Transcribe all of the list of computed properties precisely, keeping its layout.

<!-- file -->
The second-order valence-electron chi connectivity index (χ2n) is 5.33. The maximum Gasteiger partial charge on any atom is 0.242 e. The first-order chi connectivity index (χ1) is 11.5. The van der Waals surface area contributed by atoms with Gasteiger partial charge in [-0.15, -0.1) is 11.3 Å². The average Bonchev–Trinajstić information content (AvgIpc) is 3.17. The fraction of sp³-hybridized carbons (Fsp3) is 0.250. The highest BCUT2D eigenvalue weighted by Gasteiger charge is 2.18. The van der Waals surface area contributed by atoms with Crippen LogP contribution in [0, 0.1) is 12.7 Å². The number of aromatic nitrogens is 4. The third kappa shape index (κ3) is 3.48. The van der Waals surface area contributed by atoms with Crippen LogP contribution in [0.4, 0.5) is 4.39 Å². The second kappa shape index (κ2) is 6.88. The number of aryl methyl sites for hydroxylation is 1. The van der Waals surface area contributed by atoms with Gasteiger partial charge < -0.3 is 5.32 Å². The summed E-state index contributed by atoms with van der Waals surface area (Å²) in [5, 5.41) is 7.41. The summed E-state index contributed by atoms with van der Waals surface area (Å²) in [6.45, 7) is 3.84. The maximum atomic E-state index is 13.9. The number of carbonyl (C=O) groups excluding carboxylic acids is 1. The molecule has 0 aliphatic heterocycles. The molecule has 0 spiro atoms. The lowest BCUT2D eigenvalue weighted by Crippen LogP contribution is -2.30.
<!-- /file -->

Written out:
The second-order valence-electron chi connectivity index (χ2n) is 5.33. The maximum Gasteiger partial charge on any atom is 0.242 e. The first-order chi connectivity index (χ1) is 11.5. The van der Waals surface area contributed by atoms with Gasteiger partial charge in [-0.15, -0.1) is 11.3 Å². The average Bonchev–Trinajstić information content (AvgIpc) is 3.17. The fraction of sp³-hybridized carbons (Fsp3) is 0.250. The highest BCUT2D eigenvalue weighted by Gasteiger charge is 2.18. The van der Waals surface area contributed by atoms with Crippen LogP contribution in [0, 0.1) is 12.7 Å². The number of aromatic nitrogens is 4. The third kappa shape index (κ3) is 3.48. The van der Waals surface area contributed by atoms with Crippen LogP contribution in [0.4, 0.5) is 4.39 Å². The second kappa shape index (κ2) is 6.88. The number of aryl methyl sites for hydroxylation is 1. The van der Waals surface area contributed by atoms with Gasteiger partial charge < -0.3 is 5.32 Å². The summed E-state index contributed by atoms with van der Waals surface area (Å²) in [5, 5.41) is 7.41. The summed E-state index contributed by atoms with van der Waals surface area (Å²) in [6.45, 7) is 3.84. The maximum atomic E-state index is 13.9. The number of carbonyl (C=O) groups excluding carboxylic acids is 1. The molecule has 0 aliphatic heterocycles. The molecule has 0 spiro atoms. The lowest BCUT2D eigenvalue weighted by Crippen LogP contribution is -2.30.